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Episode 405 of the Walking Dead was so pulse racing, so complex, so interesting it's difficult to know were to begin. Once again the writers captivated a national audience with gore, cliff hangers, oh and plenty of zombie action.
The Governor - Save the best for last as they say. Amidst all the action in the confusion this week the directors chose a very clever way to keep The Walking Dead lodged in your brain (and the talk of the water coolers everywhere). The well designed, off centered pan out on the back side of the the sinister adversary (that lasted all of about twenty five seconds) was unadulterated genius. A great moment to give the audience a glimpse into the much anticipated return of the villain when it was least expected. of A clever memorable final scene.
Now that he has been reintroduced to the folds, the writers have given themselves almost a second chance at the character. Last season the Governor was at times a ridiculous fictional square peg in the series. He on more than one occasion took the audience out of the group's reality and placed them in a less than equal mini series. This forced the show's dedicated audience to identify less with the situation and characters issues. It is difficult certainly to translate a vileness, rapist, murder from the pages of a comic to the small screen. Yet at times last season they seemed to nail it. However far too often they left him to be a little Saturday morning cartoonish.
The other 58 minutes - There was no time to stop and smell the roses for the prison dwellers this week. Riddled with the killer virus killing off the infected quickly and painfully. Hershel (Scott Wilson) does everything but sport a cape. Forced to kill a few zombie patients, save a little girl, force tubes down the sick including Glenn (Steven Yuen). Hershel arose as the hero the group was in dire need of. Keeping as many of the sick a live as possible, and perhaps more importantly his efforts of keeping moral up. Eventually relieved by the anxiously awaited return of the road crew with antibiotics and supplies. Hershel not only showed his heroic side, we the audience gained a glimpse at his humanistic qualities. His unconditional love for his fellow man, paired with his moment of release over the fallen, gave our eyes and minds a reminder as to how much this character has endured and overcome to survive.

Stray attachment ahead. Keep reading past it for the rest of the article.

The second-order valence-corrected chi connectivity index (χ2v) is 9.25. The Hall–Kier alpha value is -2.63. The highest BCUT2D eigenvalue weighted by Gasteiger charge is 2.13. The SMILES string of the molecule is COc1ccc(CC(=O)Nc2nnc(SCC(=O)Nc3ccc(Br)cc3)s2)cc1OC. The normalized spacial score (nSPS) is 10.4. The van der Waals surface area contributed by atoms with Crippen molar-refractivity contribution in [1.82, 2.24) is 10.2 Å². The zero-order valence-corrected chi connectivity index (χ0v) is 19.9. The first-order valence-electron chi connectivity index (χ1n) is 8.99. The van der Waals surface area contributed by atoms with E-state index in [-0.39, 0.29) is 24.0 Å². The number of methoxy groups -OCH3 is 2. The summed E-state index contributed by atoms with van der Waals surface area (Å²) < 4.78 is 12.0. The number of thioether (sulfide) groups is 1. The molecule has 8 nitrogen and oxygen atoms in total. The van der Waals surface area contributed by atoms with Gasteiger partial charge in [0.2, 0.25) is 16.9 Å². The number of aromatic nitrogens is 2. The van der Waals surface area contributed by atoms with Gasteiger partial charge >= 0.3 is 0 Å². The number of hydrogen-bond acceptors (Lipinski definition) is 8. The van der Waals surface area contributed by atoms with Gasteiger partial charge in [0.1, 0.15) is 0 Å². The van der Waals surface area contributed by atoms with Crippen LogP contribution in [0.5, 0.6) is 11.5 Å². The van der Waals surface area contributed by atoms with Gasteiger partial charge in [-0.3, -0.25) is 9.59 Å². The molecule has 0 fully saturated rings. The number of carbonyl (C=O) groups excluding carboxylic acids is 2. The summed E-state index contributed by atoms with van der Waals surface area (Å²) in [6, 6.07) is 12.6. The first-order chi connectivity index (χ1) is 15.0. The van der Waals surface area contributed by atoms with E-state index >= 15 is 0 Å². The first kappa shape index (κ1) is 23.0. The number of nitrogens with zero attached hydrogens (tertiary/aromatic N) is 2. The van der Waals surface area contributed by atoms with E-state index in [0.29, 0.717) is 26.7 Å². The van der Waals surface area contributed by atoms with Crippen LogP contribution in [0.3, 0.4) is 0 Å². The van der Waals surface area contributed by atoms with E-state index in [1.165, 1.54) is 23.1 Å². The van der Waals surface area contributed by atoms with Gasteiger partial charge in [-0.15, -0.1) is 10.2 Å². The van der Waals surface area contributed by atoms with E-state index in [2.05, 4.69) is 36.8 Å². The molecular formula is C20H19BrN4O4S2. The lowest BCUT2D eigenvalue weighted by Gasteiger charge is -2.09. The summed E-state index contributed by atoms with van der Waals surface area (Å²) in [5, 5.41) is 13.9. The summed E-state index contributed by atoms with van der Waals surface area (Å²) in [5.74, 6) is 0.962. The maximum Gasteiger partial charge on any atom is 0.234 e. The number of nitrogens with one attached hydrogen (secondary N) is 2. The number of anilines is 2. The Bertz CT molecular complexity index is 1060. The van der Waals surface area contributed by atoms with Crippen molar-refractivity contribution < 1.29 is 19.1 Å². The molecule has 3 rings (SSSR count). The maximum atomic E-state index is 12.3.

While the sick were fighting to survive inside the prison walls, Rick (Andrew Lincoln) and son Carl (Chandler Riggs) struggle to maintain the group's safety outside. After another fence breach (in the video above) the father son duo are forced to open fire on a mini herd attacking. Again the writers carefully depicted the internal struggle that Rick has when trying to give his son a semblance of childhood and not strip him to an emotionless product of the zombie apocalyptic world. You can feel his distaste for the current state and fear for any type of future. Rick also outwardly is not confident about his previous decision to ban Carol (Melissa McBride). He even went as far to nonchalantly avoid Daryl (Norman Reedus) upon his return from the road. However give the good sheriff credit. When the proverbial you know what was hitting the fan inside and out of the prison, Rick was able to lead inadvertently through the mess, sending Maggie (Lauren Cohan) inside to assist Hershel and recruiting Carl to help protect the exterior. Proving once again he has the tenacity and leadership when the group's back is against the wall.